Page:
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City takes loan to improve water flow
Project also to cut pollution to Peacock Canal
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In an effort to maintain healthy local streams and manage stormwater drainage into natural bodies of water, Hinesville has applied for a $4.7 million loan with the Georgia Environmental Facilities Authority under its Clean Water State Revolving Loan Fund.
The loan is for the Peacock Creek Nonpoint Source Project, which includes four smaller components to improve storm water run-off and drainage.
The project is designed to reduce pollutants reaching the Peacock Creek watershed basin.
City Manager Billy Edwards said two components of the projects, the North Maple Street Drainage Project and the Justice Center Drainage and land improvements, were designed mainly to provide piping to those areas to prevent any damage to the surrounding landscape.
“It’s an open ditch right now, and we’ll pipe it to stop erosion,” Edwards said.
The other two projects pertain to two retention ponds and include converting Olvey Pond into a sedimentation basin, which will help redirect storm flow through the pond. As part of this project, there also will be an underground piping system put in at the Bay Tree Canal.
“It’s a stormwater quality issue,” Edwards said. “It slows the run-off and provides an opportunity for settling.”
The other retention pond affected is the Bryant Commons Pond, which will be expanded to hold more sediment and will have its canals re-graded to prevent erosion and ensure proper drainage.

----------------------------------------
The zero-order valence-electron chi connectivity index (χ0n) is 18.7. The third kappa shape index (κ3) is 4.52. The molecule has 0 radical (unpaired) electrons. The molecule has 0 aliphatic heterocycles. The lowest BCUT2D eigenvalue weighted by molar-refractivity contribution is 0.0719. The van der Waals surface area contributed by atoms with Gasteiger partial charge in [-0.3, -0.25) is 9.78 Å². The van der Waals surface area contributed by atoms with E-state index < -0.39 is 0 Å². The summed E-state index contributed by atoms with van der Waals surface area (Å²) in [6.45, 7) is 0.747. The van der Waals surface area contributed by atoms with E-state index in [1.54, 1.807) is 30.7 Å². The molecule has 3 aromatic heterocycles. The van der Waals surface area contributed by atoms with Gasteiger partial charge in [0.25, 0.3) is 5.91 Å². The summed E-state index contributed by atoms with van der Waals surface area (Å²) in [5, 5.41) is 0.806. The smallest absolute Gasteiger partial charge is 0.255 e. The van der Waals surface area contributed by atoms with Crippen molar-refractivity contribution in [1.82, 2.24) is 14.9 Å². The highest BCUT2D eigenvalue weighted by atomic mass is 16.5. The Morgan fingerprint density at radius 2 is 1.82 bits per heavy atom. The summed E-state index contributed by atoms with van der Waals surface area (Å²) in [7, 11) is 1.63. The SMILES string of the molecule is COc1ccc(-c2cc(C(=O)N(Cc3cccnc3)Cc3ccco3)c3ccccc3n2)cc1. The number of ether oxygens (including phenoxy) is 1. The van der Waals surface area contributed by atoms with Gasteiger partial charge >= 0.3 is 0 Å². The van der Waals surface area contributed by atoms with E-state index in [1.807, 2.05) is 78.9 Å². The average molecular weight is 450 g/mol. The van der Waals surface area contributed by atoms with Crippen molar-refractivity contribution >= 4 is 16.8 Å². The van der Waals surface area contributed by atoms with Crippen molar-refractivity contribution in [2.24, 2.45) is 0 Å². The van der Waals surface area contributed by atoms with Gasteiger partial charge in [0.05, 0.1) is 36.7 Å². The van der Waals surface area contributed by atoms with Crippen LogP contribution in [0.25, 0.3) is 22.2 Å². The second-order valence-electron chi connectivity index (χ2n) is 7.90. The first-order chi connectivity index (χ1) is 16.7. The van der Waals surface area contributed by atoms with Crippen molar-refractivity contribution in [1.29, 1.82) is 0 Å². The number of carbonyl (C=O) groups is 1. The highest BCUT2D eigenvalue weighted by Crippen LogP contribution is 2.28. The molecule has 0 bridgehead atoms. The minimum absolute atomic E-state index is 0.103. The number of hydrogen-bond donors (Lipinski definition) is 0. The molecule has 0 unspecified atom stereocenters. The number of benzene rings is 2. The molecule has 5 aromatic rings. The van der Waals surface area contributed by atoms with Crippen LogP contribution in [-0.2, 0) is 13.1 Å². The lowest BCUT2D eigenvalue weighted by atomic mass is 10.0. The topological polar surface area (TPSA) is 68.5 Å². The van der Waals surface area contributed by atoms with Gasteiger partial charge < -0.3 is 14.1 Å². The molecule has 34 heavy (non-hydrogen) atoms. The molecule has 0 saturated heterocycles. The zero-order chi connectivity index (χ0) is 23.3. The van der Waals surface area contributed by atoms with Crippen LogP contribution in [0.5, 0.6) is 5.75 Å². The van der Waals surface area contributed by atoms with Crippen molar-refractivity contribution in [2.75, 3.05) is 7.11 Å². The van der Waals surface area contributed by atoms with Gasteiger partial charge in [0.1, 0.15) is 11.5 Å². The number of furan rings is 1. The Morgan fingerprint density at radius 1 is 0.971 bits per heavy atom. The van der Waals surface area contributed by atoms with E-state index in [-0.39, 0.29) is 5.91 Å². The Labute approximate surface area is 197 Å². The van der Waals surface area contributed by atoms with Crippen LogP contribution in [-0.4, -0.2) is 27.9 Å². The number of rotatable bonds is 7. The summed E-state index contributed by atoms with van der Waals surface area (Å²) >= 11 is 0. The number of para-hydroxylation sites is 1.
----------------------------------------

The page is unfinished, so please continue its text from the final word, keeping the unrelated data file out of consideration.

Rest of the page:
After reviewing the proposed projects, the Department of Natural Resources confirmed the projects would be beneficial to the area’s environment.
“These projects are in areas identified as critical and will have a direct, positive effect once completed,” said the environmental report.
The report also determined that the construction of the projects will not harm the surrounding environment.
“No project activity is anticipated to result in adverse environmental impacts that cannot be easily mitigated with minimal extra expense or delay in project implementation,” said the report.
But the DNR isn’t the only agency that has given the city their blessing for the projects
“The Georgia Environmental Protection Division has made an environmental review record concerning the proposed projects that documents the environmental review of the projects and explains in more detail why an environmental impact statement is not required,” said the DNR report.
The environmental review record is now on file and available for examination upon request at Hinesville City Hall.
Multiple calls to the DNR were not returned.
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